The methodology of the study by Mandeep R Mehra, Sapan S Desai, Frank Ruschitzka and Amit N Patel is explained as follows:

“We did a multinational registry analysis of the use of hydroxychloroquine or chloroquine with or without a macrolide for treatment of COVID-19. The registry comprised data from 671 hospitals in six continents. We included patients hospitalised between Dec 20, 2019, and April 14, 2020, with a positive laboratory finding for SARS-CoV-2. Patients who received one of the treatments of interest within 48 h of diagnosis were included in one of four treatment groups (chloroquine alone, chloroquine with a macrolide, hydroxychloroquine alone, or hydroxychloroquine with a macrolide), and patients who received none of these treatments formed the control group. Patients for whom one of the treatments of interest was initiated more than 48 h after diagnosis or while they were on mechanical ventilation, as well as patients who received remdesivir, were excluded. The main outcomes of interest were in-hospital mortality and the occurrence of de-novo ventricular arrhythmias (non-sustained or sustained ventricular tachycardia or ventricular fibrillation).”

Here are their key findings:

96 032 patients (mean age 53·8 years, 46·3% women) with COVID-19 were hospitalised during the study period and met the inclusion criteria. Of these, 14 888 patients were in the treatment groups (1868 received chloroquine, 3783 received chloroquine with a macrolide, 3016 received hydroxychloroquine, and 6221 received hydroxychloroquine with a macrolide) and 81 144 patients were in the control group. 10 698 (11·1%) patients died in hospital.

After controlling for multiple confounding factors (age, sex, race or ethnicity, body-mass index, underlying cardiovascular disease and its risk factors, diabetes, underlying lung disease, smoking, immunosuppressed condition, and baseline disease severity), when compared with mortality in the control group (9·3%), hydroxychloroquine (18·0%; hazard ratio 1·335, 95% CI 1·223–1·457), hydroxychloroquine with a macrolide (23·8%; 1·447, 1·368–1·531), chloroquine (16·4%; 1·365, 1·218–1·531), and chloroquine with a macrolide (22·2%; 1·368, 1·273–1·469) were each independently associated with an increased risk of in-hospital mortality.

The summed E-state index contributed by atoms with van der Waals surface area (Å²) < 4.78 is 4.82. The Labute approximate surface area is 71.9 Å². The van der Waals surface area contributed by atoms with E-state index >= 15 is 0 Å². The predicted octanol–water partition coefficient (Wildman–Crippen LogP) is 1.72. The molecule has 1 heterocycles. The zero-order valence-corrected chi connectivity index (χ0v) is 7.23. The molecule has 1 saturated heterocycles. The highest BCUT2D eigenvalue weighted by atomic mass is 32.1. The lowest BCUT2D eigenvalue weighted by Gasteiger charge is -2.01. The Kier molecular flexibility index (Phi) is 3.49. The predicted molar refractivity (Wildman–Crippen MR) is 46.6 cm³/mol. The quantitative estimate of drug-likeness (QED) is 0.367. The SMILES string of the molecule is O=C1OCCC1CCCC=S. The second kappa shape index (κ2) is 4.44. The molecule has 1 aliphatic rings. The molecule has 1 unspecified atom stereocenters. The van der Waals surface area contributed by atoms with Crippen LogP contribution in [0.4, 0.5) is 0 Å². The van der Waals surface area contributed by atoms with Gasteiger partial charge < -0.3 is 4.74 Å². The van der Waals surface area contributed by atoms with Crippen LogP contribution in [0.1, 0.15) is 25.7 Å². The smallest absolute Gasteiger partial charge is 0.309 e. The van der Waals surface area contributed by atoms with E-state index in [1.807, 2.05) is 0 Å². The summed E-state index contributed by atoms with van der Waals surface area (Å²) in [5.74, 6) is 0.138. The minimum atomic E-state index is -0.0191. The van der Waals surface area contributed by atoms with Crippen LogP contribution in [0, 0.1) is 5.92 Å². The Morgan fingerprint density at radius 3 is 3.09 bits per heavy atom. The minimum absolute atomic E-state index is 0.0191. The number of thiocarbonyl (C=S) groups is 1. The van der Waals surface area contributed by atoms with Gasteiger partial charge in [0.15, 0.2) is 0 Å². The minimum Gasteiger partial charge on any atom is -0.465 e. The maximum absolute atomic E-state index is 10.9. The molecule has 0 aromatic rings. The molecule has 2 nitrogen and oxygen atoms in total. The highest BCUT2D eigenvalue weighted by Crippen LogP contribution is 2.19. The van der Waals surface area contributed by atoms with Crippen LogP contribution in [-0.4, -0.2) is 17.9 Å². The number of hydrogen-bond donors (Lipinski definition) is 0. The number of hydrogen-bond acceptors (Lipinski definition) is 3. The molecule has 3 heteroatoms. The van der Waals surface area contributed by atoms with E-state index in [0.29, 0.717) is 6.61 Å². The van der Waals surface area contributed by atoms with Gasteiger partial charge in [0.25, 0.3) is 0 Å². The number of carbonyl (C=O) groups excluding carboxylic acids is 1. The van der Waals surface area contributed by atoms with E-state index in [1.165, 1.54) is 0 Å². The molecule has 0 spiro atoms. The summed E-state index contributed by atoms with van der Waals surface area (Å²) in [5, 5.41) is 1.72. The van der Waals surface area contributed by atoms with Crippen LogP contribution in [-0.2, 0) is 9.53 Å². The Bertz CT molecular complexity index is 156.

Compared with the control group (0·3%), hydroxychloroquine (6·1%; 2·369, 1·935–2·900), hydroxychloroquine with a macrolide (8·1%; 5·106, 4·106–5·983), chloroquine (4·3%; 3·561, 2·760–4·596), and chloroquine with a macrolide (6·5%; 4·011, 3·344–4·812) were independently associated with an increased risk of de-novo ventricular arrhythmia during hospitalisation.

The study therefor concluded, “We were unable to confirm a benefit of hydroxychloroquine or chloroquine, when used alone or with a macrolide, on in-hospital outcomes for COVID-19. Each of these drug regimens was associated with decreased in-hospital survival and an increased frequency of ventricular arrhythmias when used for treatment of COVID-19.”

The entire study may be read here:

The Health Ministry’s latest revised advisory may be viewed here